Rebecca Mascull’s third novel reads like an adventure story for girls. And I mean that in a good way.We all need more adventure in our lives sometimes.
Della Dobbs is unremarkable as a youngster, shy and lacking in confidence. But she is inspired by her Auntie Betty, who has been in Carolina where early aviators, the Wright Brothers, were taking to the skies. Using kites to explain aerodynamics and design, Betty gradually cultivates in Della a desire to fly actual planes. Unheard of for a woman in the early 20th Century, but the determined young woman achieves her ambition. She earns a reputation as a respected competition and exhibition pilot. But when the Great War breaks out, she decides to put her flying skills to a far more important test, flying solo across the Channel on a daring rescue mission.
This would be a perfect place to introduce some lovely flight-themed metaphors, about how the plot of this book rises and soars, dips and yaws to keep the reader flying high. How the heroine handles the controls of the plot with perfect ease, rising with the thermals and coping with the turbulence which marks her early romantic connections. But that would be too cheesy. Suffice to say that Della is a credible protagonist, yelling at her Dad, falling in love, following her dreams and making her mark, all in a cleverly understated way. She’s ballsy, but not brash. I liked Della a lot.
I was lucky enough to be invited to the London launch of ‘The Wild Air‘ last year and heard the author speak about her research and sources for the book. She had been taken up in the kind of early plane described in the novel, and was able to describe the mixture of excitement and fear which shines through in all of Della’s flights. She manages to achieve the right balance between enough technical detail to allow the reader to understand the basic mechanics of the plane and flying it, and the story line. This isn’t a Haynes manual.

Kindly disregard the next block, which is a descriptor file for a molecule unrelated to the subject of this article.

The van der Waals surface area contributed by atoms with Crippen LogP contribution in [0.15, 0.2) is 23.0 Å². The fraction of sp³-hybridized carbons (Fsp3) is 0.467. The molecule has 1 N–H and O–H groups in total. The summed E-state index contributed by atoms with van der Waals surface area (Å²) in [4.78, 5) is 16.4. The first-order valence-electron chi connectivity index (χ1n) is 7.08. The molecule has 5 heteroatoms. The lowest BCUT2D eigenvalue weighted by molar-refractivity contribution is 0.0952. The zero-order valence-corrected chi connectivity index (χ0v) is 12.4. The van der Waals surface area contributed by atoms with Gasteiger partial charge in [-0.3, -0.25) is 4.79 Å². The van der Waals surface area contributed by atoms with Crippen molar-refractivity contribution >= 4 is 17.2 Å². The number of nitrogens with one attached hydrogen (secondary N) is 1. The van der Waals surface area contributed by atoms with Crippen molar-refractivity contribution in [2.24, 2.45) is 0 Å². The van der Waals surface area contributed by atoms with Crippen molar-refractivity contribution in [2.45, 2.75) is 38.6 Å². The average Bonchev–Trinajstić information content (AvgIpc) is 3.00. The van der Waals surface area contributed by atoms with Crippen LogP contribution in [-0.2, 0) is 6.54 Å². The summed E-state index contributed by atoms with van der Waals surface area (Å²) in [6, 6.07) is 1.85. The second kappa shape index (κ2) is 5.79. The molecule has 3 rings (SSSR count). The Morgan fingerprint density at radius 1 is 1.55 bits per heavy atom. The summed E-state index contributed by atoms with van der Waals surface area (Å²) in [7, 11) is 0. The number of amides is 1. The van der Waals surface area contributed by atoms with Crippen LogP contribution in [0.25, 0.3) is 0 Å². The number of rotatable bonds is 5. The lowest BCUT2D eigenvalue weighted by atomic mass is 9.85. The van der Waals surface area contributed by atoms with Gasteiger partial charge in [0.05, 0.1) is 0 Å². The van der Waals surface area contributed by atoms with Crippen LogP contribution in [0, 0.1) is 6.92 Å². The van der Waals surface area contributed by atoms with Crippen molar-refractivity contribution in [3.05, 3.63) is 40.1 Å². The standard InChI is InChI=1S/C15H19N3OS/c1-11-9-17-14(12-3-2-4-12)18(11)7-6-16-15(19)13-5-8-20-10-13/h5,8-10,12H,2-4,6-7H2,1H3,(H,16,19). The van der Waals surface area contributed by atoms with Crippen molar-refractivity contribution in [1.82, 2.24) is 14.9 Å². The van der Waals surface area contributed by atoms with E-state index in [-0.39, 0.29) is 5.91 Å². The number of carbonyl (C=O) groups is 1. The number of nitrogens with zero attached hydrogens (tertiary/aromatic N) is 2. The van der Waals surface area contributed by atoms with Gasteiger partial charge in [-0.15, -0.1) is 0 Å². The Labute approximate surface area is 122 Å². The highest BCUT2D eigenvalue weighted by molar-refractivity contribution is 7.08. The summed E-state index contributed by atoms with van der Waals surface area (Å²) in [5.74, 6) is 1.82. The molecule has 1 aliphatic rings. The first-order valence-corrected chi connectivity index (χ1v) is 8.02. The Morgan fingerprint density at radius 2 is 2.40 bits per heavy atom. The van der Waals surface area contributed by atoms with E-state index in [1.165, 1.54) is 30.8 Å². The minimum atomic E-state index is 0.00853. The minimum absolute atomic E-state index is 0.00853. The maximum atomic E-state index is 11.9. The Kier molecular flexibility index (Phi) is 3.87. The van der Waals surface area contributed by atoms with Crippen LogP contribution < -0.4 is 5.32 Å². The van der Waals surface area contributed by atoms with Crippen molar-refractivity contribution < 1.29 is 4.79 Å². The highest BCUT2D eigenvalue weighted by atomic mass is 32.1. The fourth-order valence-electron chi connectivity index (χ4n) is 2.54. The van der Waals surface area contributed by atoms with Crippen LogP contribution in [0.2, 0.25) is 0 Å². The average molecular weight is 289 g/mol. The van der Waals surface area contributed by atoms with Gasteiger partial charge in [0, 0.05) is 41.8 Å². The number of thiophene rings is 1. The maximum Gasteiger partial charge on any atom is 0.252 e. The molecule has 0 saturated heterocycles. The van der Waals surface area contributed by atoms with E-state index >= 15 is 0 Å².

In 2015 I championed Mascull’s second novel ‘Song of the Sea Maid‘. Although I probably slightly preferred it to ‘The Wild Air‘, the common themes of pioneering, feisty women making their way in a male-dominated world, make both of these works highly readable. I look forward to Rebecca’s next book.
I used to read Anita Shreve all the time, and ‘Fortune’s Rocks’ is up there with my favourite books. However, I lost interest in her work a bit after she produced a few duds. ‘The Lives of Stella Bain‘ has restored some of my faith.
Stella is a nurse’s aide in a field hospital during WW1 and she bears daily witness to harrowing scenes of pain and suffering as she assists the doctors working to help injured soldiers. ‘Always look the patient in the eye’, she is told. But when Stella herself is badly hurt in a blast, she comes round again, but has lost her memory. Driven by an inexplicable urge to reach ‘the Admiralty’, she makes her way to London. Arriving alone, she falls ill with pneumonia, only to be taken in by Lily and August Bridge. August is a cranial surgeon but he has a keen interest in psychiatry and the work of Sigmund Freud. He also has contacts in the Admiralty. With August’s help, Stella begins to recover her memory. Only to discover that she is not called Stella Bain at all, and the life she left held as many fears for her as those of the French battlefields.